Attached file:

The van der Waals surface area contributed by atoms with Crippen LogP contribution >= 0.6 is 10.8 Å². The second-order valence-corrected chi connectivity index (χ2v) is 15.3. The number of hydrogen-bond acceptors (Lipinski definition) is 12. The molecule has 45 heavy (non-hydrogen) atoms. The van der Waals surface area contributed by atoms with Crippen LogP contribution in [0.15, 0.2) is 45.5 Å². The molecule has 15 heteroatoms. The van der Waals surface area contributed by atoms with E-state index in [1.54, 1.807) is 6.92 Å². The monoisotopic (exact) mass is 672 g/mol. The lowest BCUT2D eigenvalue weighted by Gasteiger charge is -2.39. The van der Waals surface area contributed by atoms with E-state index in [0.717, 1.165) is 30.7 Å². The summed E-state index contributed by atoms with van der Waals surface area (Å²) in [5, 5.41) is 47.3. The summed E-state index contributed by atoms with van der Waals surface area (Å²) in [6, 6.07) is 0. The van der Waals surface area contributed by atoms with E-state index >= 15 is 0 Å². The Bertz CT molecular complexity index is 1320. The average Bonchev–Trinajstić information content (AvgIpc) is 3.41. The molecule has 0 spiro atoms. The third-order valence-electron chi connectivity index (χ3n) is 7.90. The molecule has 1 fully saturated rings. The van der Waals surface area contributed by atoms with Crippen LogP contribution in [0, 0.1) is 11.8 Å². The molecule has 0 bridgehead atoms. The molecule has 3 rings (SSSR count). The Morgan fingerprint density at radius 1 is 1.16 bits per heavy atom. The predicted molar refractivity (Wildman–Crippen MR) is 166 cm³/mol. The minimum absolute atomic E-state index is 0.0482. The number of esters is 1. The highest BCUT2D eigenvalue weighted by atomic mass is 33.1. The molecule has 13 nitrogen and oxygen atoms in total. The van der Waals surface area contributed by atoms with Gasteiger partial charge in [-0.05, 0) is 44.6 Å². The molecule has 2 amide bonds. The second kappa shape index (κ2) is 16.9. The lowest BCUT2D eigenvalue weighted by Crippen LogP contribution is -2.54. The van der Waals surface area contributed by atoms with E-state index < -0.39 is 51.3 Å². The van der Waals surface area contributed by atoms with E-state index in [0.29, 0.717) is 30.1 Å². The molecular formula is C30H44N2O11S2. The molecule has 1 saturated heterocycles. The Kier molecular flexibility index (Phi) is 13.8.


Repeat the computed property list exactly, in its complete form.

The van der Waals surface area contributed by atoms with Crippen LogP contribution >= 0.6 is 10.8 Å². The second-order valence-corrected chi connectivity index (χ2v) is 15.3. The number of hydrogen-bond acceptors (Lipinski definition) is 12. The molecule has 45 heavy (non-hydrogen) atoms. The van der Waals surface area contributed by atoms with Crippen LogP contribution in [0.15, 0.2) is 45.5 Å². The molecule has 15 heteroatoms. The van der Waals surface area contributed by atoms with E-state index in [1.54, 1.807) is 6.92 Å². The monoisotopic (exact) mass is 672 g/mol. The lowest BCUT2D eigenvalue weighted by Gasteiger charge is -2.39. The van der Waals surface area contributed by atoms with E-state index in [0.717, 1.165) is 30.7 Å². The summed E-state index contributed by atoms with van der Waals surface area (Å²) in [5, 5.41) is 47.3. The summed E-state index contributed by atoms with van der Waals surface area (Å²) in [6, 6.07) is 0. The van der Waals surface area contributed by atoms with E-state index >= 15 is 0 Å². The Bertz CT molecular complexity index is 1320. The average Bonchev–Trinajstić information content (AvgIpc) is 3.41. The molecule has 0 spiro atoms. The third-order valence-electron chi connectivity index (χ3n) is 7.90. The molecule has 1 fully saturated rings. The van der Waals surface area contributed by atoms with Crippen LogP contribution in [0, 0.1) is 11.8 Å². The molecule has 0 bridgehead atoms. The molecule has 3 rings (SSSR count). The Morgan fingerprint density at radius 1 is 1.16 bits per heavy atom. The predicted molar refractivity (Wildman–Crippen MR) is 166 cm³/mol. The minimum absolute atomic E-state index is 0.0482. The number of esters is 1. The highest BCUT2D eigenvalue weighted by atomic mass is 33.1. The molecule has 13 nitrogen and oxygen atoms in total. The van der Waals surface area contributed by atoms with Gasteiger partial charge in [-0.05, 0) is 44.6 Å². The molecule has 2 amide bonds. The second kappa shape index (κ2) is 16.9. The lowest BCUT2D eigenvalue weighted by Crippen LogP contribution is -2.54. The van der Waals surface area contributed by atoms with E-state index < -0.39 is 51.3 Å². The van der Waals surface area contributed by atoms with E-state index in [0.29, 0.717) is 30.1 Å². The molecular formula is C30H44N2O11S2. The molecule has 1 saturated heterocycles. The Kier molecular flexibility index (Phi) is 13.8.